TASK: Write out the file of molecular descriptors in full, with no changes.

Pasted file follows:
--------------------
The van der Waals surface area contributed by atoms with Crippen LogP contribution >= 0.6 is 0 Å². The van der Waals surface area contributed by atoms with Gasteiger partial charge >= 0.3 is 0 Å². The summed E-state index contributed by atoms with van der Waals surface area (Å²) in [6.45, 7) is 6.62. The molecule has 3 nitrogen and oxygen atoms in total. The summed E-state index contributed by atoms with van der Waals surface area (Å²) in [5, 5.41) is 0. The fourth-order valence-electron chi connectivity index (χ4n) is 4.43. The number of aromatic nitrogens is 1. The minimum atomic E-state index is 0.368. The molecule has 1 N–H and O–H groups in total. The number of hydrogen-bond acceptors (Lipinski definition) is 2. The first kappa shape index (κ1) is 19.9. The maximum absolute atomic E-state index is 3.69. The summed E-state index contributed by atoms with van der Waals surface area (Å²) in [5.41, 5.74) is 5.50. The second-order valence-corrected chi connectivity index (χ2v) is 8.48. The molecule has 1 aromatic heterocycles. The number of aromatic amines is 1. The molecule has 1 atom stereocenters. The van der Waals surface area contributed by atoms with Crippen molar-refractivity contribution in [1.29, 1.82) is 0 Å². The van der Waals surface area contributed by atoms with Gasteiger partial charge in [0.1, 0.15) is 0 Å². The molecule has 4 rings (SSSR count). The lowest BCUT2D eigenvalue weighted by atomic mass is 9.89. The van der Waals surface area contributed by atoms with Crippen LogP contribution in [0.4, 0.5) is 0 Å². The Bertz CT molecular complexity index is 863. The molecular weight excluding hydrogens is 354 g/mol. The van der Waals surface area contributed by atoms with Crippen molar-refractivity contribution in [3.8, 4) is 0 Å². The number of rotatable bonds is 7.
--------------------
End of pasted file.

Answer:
The van der Waals surface area contributed by atoms with Crippen LogP contribution >= 0.6 is 0 Å². The van der Waals surface area contributed by atoms with Gasteiger partial charge >= 0.3 is 0 Å². The summed E-state index contributed by atoms with van der Waals surface area (Å²) in [6.45, 7) is 6.62. The molecule has 3 nitrogen and oxygen atoms in total. The summed E-state index contributed by atoms with van der Waals surface area (Å²) in [5, 5.41) is 0. The fourth-order valence-electron chi connectivity index (χ4n) is 4.43. The number of aromatic nitrogens is 1. The minimum atomic E-state index is 0.368. The molecule has 1 N–H and O–H groups in total. The number of hydrogen-bond acceptors (Lipinski definition) is 2. The first kappa shape index (κ1) is 19.9. The maximum absolute atomic E-state index is 3.69. The summed E-state index contributed by atoms with van der Waals surface area (Å²) in [5.41, 5.74) is 5.50. The second-order valence-corrected chi connectivity index (χ2v) is 8.48. The molecule has 1 aromatic heterocycles. The number of aromatic amines is 1. The molecule has 1 atom stereocenters. The van der Waals surface area contributed by atoms with Crippen molar-refractivity contribution in [1.29, 1.82) is 0 Å². The van der Waals surface area contributed by atoms with Gasteiger partial charge in [0.1, 0.15) is 0 Å². The molecule has 4 rings (SSSR count). The lowest BCUT2D eigenvalue weighted by atomic mass is 9.89. The van der Waals surface area contributed by atoms with Crippen LogP contribution in [0.4, 0.5) is 0 Å². The Bertz CT molecular complexity index is 863. The molecular weight excluding hydrogens is 354 g/mol. The van der Waals surface area contributed by atoms with Crippen molar-refractivity contribution in [3.8, 4) is 0 Å². The number of rotatable bonds is 7.